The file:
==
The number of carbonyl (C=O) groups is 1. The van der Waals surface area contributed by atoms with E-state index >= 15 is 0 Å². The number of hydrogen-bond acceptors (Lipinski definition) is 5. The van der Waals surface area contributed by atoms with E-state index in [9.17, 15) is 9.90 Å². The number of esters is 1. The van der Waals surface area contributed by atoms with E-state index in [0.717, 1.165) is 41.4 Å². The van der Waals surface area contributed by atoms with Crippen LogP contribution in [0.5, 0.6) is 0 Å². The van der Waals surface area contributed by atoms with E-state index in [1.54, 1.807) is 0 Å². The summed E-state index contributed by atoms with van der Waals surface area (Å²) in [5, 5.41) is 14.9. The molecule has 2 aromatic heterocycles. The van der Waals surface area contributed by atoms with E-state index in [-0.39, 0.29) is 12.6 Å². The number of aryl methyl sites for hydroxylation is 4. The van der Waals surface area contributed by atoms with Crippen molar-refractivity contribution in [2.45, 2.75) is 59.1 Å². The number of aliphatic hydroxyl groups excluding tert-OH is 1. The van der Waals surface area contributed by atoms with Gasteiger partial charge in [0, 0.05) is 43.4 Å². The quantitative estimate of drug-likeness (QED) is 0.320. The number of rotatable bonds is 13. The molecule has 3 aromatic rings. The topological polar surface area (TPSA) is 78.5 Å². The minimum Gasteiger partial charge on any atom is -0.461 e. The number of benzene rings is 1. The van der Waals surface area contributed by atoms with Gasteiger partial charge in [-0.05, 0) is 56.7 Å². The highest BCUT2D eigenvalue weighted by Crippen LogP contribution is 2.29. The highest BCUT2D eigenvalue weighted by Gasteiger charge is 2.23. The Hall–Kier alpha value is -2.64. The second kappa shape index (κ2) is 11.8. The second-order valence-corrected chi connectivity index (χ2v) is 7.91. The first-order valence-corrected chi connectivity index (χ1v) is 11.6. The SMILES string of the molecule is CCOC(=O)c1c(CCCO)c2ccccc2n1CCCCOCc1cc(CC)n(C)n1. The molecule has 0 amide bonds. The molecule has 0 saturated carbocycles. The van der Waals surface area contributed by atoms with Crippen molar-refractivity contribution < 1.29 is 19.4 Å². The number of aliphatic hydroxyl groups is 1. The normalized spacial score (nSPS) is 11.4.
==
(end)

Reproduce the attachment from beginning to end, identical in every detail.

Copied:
The number of carbonyl (C=O) groups is 1. The van der Waals surface area contributed by atoms with E-state index >= 15 is 0 Å². The number of hydrogen-bond acceptors (Lipinski definition) is 5. The van der Waals surface area contributed by atoms with E-state index in [9.17, 15) is 9.90 Å². The number of esters is 1. The van der Waals surface area contributed by atoms with E-state index in [0.717, 1.165) is 41.4 Å². The van der Waals surface area contributed by atoms with Crippen LogP contribution in [0.5, 0.6) is 0 Å². The van der Waals surface area contributed by atoms with E-state index in [1.54, 1.807) is 0 Å². The summed E-state index contributed by atoms with van der Waals surface area (Å²) in [5, 5.41) is 14.9. The molecule has 2 aromatic heterocycles. The van der Waals surface area contributed by atoms with E-state index in [-0.39, 0.29) is 12.6 Å². The number of aryl methyl sites for hydroxylation is 4. The van der Waals surface area contributed by atoms with Crippen molar-refractivity contribution in [2.45, 2.75) is 59.1 Å². The number of aliphatic hydroxyl groups excluding tert-OH is 1. The van der Waals surface area contributed by atoms with Gasteiger partial charge in [0, 0.05) is 43.4 Å². The quantitative estimate of drug-likeness (QED) is 0.320. The number of rotatable bonds is 13. The molecule has 3 aromatic rings. The topological polar surface area (TPSA) is 78.5 Å². The minimum Gasteiger partial charge on any atom is -0.461 e. The number of benzene rings is 1. The van der Waals surface area contributed by atoms with Gasteiger partial charge in [-0.05, 0) is 56.7 Å². The highest BCUT2D eigenvalue weighted by Crippen LogP contribution is 2.29. The highest BCUT2D eigenvalue weighted by Gasteiger charge is 2.23. The Hall–Kier alpha value is -2.64. The second kappa shape index (κ2) is 11.8. The second-order valence-corrected chi connectivity index (χ2v) is 7.91. The first-order valence-corrected chi connectivity index (χ1v) is 11.6. The SMILES string of the molecule is CCOC(=O)c1c(CCCO)c2ccccc2n1CCCCOCc1cc(CC)n(C)n1. The molecule has 0 amide bonds. The molecule has 0 saturated carbocycles. The van der Waals surface area contributed by atoms with Crippen molar-refractivity contribution < 1.29 is 19.4 Å². The number of aliphatic hydroxyl groups is 1. The normalized spacial score (nSPS) is 11.4.